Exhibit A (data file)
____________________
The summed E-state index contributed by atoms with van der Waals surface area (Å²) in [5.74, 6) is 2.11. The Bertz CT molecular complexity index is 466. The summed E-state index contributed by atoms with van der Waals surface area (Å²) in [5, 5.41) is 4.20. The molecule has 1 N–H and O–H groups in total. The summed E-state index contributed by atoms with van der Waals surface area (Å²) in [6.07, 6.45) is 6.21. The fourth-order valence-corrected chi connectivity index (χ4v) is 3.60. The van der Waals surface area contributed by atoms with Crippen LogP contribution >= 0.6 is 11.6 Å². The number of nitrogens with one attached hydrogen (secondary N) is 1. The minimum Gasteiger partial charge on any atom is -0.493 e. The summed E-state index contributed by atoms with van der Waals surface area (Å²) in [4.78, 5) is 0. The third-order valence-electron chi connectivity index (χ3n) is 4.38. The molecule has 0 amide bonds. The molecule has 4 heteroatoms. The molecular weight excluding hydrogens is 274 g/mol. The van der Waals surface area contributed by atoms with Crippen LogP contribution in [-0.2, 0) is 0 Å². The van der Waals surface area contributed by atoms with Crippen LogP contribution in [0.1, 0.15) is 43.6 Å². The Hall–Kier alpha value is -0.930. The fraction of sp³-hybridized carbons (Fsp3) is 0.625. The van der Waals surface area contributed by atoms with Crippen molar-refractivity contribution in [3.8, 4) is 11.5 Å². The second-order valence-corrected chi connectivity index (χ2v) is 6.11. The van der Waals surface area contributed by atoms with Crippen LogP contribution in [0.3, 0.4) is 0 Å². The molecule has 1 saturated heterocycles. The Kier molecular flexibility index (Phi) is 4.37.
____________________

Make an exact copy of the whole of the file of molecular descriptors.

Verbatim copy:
The summed E-state index contributed by atoms with van der Waals surface area (Å²) in [5.74, 6) is 2.11. The Bertz CT molecular complexity index is 466. The summed E-state index contributed by atoms with van der Waals surface area (Å²) in [5, 5.41) is 4.20. The molecule has 1 N–H and O–H groups in total. The summed E-state index contributed by atoms with van der Waals surface area (Å²) in [6.07, 6.45) is 6.21. The fourth-order valence-corrected chi connectivity index (χ4v) is 3.60. The van der Waals surface area contributed by atoms with Crippen LogP contribution >= 0.6 is 11.6 Å². The number of nitrogens with one attached hydrogen (secondary N) is 1. The minimum Gasteiger partial charge on any atom is -0.493 e. The summed E-state index contributed by atoms with van der Waals surface area (Å²) in [4.78, 5) is 0. The third-order valence-electron chi connectivity index (χ3n) is 4.38. The molecule has 0 amide bonds. The molecule has 4 heteroatoms. The molecular weight excluding hydrogens is 274 g/mol. The van der Waals surface area contributed by atoms with Crippen LogP contribution in [-0.2, 0) is 0 Å². The van der Waals surface area contributed by atoms with Crippen LogP contribution in [0.1, 0.15) is 43.6 Å². The Hall–Kier alpha value is -0.930. The fraction of sp³-hybridized carbons (Fsp3) is 0.625. The van der Waals surface area contributed by atoms with Crippen molar-refractivity contribution in [3.8, 4) is 11.5 Å². The second-order valence-corrected chi connectivity index (χ2v) is 6.11. The van der Waals surface area contributed by atoms with Crippen LogP contribution in [0.3, 0.4) is 0 Å². The molecule has 1 saturated heterocycles. The Kier molecular flexibility index (Phi) is 4.37.